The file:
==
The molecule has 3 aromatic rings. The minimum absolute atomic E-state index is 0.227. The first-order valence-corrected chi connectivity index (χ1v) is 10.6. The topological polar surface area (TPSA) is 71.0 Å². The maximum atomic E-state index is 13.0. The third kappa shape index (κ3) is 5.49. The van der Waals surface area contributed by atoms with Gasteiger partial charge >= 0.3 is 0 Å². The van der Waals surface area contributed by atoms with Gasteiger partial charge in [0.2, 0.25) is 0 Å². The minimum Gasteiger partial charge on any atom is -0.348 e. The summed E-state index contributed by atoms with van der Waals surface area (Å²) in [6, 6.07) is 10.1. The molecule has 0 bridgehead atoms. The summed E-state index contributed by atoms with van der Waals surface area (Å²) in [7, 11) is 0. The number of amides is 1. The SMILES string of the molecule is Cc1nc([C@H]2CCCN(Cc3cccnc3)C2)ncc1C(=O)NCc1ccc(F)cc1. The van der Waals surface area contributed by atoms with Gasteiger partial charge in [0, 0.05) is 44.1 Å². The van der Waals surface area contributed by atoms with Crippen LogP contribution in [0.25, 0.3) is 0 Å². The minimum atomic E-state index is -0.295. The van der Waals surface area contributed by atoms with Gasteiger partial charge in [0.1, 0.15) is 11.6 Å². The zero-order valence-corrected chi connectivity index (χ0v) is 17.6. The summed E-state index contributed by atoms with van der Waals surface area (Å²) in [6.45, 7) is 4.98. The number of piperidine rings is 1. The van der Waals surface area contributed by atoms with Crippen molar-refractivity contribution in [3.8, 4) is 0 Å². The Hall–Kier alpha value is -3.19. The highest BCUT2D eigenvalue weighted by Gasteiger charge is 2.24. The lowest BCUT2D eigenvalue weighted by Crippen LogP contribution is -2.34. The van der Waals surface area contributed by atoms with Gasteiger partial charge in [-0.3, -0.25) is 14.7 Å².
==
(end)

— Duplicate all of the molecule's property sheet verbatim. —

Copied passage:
The molecule has 3 aromatic rings. The minimum absolute atomic E-state index is 0.227. The first-order valence-corrected chi connectivity index (χ1v) is 10.6. The topological polar surface area (TPSA) is 71.0 Å². The maximum atomic E-state index is 13.0. The third kappa shape index (κ3) is 5.49. The van der Waals surface area contributed by atoms with Gasteiger partial charge >= 0.3 is 0 Å². The van der Waals surface area contributed by atoms with Gasteiger partial charge in [0.2, 0.25) is 0 Å². The minimum Gasteiger partial charge on any atom is -0.348 e. The summed E-state index contributed by atoms with van der Waals surface area (Å²) in [6, 6.07) is 10.1. The molecule has 0 bridgehead atoms. The summed E-state index contributed by atoms with van der Waals surface area (Å²) in [7, 11) is 0. The number of amides is 1. The SMILES string of the molecule is Cc1nc([C@H]2CCCN(Cc3cccnc3)C2)ncc1C(=O)NCc1ccc(F)cc1. The van der Waals surface area contributed by atoms with Gasteiger partial charge in [0, 0.05) is 44.1 Å². The van der Waals surface area contributed by atoms with Crippen LogP contribution in [0.25, 0.3) is 0 Å². The minimum atomic E-state index is -0.295. The van der Waals surface area contributed by atoms with Gasteiger partial charge in [0.1, 0.15) is 11.6 Å². The zero-order valence-corrected chi connectivity index (χ0v) is 17.6. The summed E-state index contributed by atoms with van der Waals surface area (Å²) in [6.45, 7) is 4.98. The number of piperidine rings is 1. The van der Waals surface area contributed by atoms with Crippen molar-refractivity contribution in [3.8, 4) is 0 Å². The Hall–Kier alpha value is -3.19. The highest BCUT2D eigenvalue weighted by Gasteiger charge is 2.24. The lowest BCUT2D eigenvalue weighted by Crippen LogP contribution is -2.34. The van der Waals surface area contributed by atoms with Gasteiger partial charge in [-0.3, -0.25) is 14.7 Å².